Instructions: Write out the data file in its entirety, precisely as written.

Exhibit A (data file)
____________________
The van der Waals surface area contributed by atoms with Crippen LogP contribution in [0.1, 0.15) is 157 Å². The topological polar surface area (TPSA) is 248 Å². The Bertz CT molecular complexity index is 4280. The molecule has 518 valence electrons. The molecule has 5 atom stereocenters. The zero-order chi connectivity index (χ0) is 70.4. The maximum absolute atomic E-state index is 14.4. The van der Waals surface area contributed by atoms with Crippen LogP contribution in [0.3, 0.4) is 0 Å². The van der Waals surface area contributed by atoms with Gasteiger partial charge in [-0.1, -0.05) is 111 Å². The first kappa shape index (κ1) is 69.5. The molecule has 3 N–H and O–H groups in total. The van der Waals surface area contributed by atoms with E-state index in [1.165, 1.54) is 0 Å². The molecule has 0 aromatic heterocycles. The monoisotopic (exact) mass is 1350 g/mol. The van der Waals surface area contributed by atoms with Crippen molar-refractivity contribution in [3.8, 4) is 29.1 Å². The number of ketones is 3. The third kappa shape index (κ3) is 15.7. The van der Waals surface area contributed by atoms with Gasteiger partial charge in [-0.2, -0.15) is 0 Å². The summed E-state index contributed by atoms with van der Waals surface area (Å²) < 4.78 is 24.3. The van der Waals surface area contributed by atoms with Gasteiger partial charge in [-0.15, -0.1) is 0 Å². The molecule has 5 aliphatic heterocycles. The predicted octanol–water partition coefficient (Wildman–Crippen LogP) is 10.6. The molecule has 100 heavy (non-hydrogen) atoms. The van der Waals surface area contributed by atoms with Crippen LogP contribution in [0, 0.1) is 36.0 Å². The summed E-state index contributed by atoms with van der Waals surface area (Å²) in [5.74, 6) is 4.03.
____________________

The van der Waals surface area contributed by atoms with Crippen LogP contribution in [0.1, 0.15) is 157 Å². The topological polar surface area (TPSA) is 248 Å². The Bertz CT molecular complexity index is 4280. The molecule has 518 valence electrons. The molecule has 5 atom stereocenters. The zero-order chi connectivity index (χ0) is 70.4. The maximum absolute atomic E-state index is 14.4. The van der Waals surface area contributed by atoms with Crippen LogP contribution in [0.3, 0.4) is 0 Å². The van der Waals surface area contributed by atoms with Gasteiger partial charge in [-0.1, -0.05) is 111 Å². The first kappa shape index (κ1) is 69.5. The molecule has 3 N–H and O–H groups in total. The van der Waals surface area contributed by atoms with E-state index in [1.165, 1.54) is 0 Å². The molecule has 0 aromatic heterocycles. The monoisotopic (exact) mass is 1350 g/mol. The van der Waals surface area contributed by atoms with Crippen molar-refractivity contribution in [3.8, 4) is 29.1 Å². The number of ketones is 3. The third kappa shape index (κ3) is 15.7. The van der Waals surface area contributed by atoms with Gasteiger partial charge in [-0.2, -0.15) is 0 Å². The summed E-state index contributed by atoms with van der Waals surface area (Å²) < 4.78 is 24.3. The van der Waals surface area contributed by atoms with Gasteiger partial charge in [-0.15, -0.1) is 0 Å². The molecule has 5 aliphatic heterocycles. The predicted octanol–water partition coefficient (Wildman–Crippen LogP) is 10.6. The molecule has 100 heavy (non-hydrogen) atoms. The van der Waals surface area contributed by atoms with Crippen LogP contribution in [0, 0.1) is 36.0 Å². The summed E-state index contributed by atoms with van der Waals surface area (Å²) in [5.74, 6) is 4.03.